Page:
Possibly because most journalists live in debt and the political focus is forever on the “mortgage belt”, media coverage of the latest interest rate cuts has predictably concentrated on the minority of Australians who have a home loan.
Just as predictably, the banks have again been savaged for not matching the RBA's 25-point trimming of its cash rate.
A little more surprisingly, plenty of attention has been given to a study that found banks quickly match or exceed RBA rate rises but have sticky fingers when it comes to passing on rate cuts. The surprising bit was the attention given, not the finding. Coming soon: “Bears defecate in woods!”
The reason for banks not matching RBA rate cuts is made obvious by this RBA graph:
It’s all the fault of those greedy people with money. Apparently they’re not willing to deposit their cash in banks unless said banks offer them an attractive interest rate.
It’s competition among the banks for depositors’ funds that limits the extent of mortgage rate reductions, not gouging by overpaid bank CEOs. Well, mainly not gouging by overpaid bank CEOs.
Changes to banks’ capital requirements and a realignment of funding away from flighty foreign markets to domestic sources mean the banks must prudently obtain most of the money they lend to Australians from Australians.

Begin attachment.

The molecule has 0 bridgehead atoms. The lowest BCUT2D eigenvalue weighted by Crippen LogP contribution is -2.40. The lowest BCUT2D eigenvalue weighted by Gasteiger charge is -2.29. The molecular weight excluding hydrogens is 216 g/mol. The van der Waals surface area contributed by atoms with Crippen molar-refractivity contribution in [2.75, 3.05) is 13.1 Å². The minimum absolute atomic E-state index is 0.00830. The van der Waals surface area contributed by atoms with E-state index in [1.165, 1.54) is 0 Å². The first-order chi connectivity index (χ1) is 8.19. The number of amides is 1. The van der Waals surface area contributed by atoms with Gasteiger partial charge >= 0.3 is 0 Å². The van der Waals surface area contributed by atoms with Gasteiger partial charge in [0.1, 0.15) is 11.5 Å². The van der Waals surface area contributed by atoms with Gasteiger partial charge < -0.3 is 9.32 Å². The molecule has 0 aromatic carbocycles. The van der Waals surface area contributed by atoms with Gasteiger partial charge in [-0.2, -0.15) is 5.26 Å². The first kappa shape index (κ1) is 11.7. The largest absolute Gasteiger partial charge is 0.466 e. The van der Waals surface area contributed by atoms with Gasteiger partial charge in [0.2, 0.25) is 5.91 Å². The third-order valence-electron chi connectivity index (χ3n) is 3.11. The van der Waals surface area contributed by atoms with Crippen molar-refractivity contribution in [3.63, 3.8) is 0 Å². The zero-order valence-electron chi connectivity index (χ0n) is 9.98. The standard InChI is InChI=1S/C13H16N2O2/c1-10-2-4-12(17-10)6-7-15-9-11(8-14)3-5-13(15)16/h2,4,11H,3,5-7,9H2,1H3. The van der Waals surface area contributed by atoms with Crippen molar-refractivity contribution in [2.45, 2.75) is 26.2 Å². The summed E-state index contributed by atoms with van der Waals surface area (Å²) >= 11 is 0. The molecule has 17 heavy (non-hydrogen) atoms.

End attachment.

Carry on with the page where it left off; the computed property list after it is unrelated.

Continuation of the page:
As the graph shows, domestic deposits made up less than 40 per cent of banks’ funding before the GFC hit and now account for about 55 per cent on a rising trend.
The banks have been helped by Australians running scared of risks since suffering losses in equities and housing speculation, but they also have to tempt them with attractive rates. And, given the juicy fully franked dividends on offer, interest rates can’t fall much without losing out in a big way on the risk/reward balancing act.
The UBank brand is an interesting indicator of just how real the competition is. Ubank is a purely online operation owned by NAB, so has all the security of one of the big four. A quick check of its website shows it is offering depositors a very rich 5.71 per cent if they meet the meagre qualifications for the savings bonus.
Given our low inflation rate, that is a very high real interest rate. And they’re selling variable rate mortgages for just 5.75 per cent.
Don’t believe those who might claim there is no competition in Australian banking — most of us are just too slack to take advantage of it.
And there is another issue about just what the headline bank mortgage rates mean anyway — there’s a big difference between them and what the banks are actually charging those who are prepared to haggle and shop around.
Another interesting RBA graph shows that the big banks’ return on shareholders’ funds has been bouncing along in a fairly contained range even since we recovered from the 1990-91 recession.But those graphs don't fit our preferred national narrative of everyone suffering under a usurious mortgage rate while cigar-puffing bankers in top hats grow forever richer.
Michael Pascoe is a BusinessDay contributing editor – with a mortgage.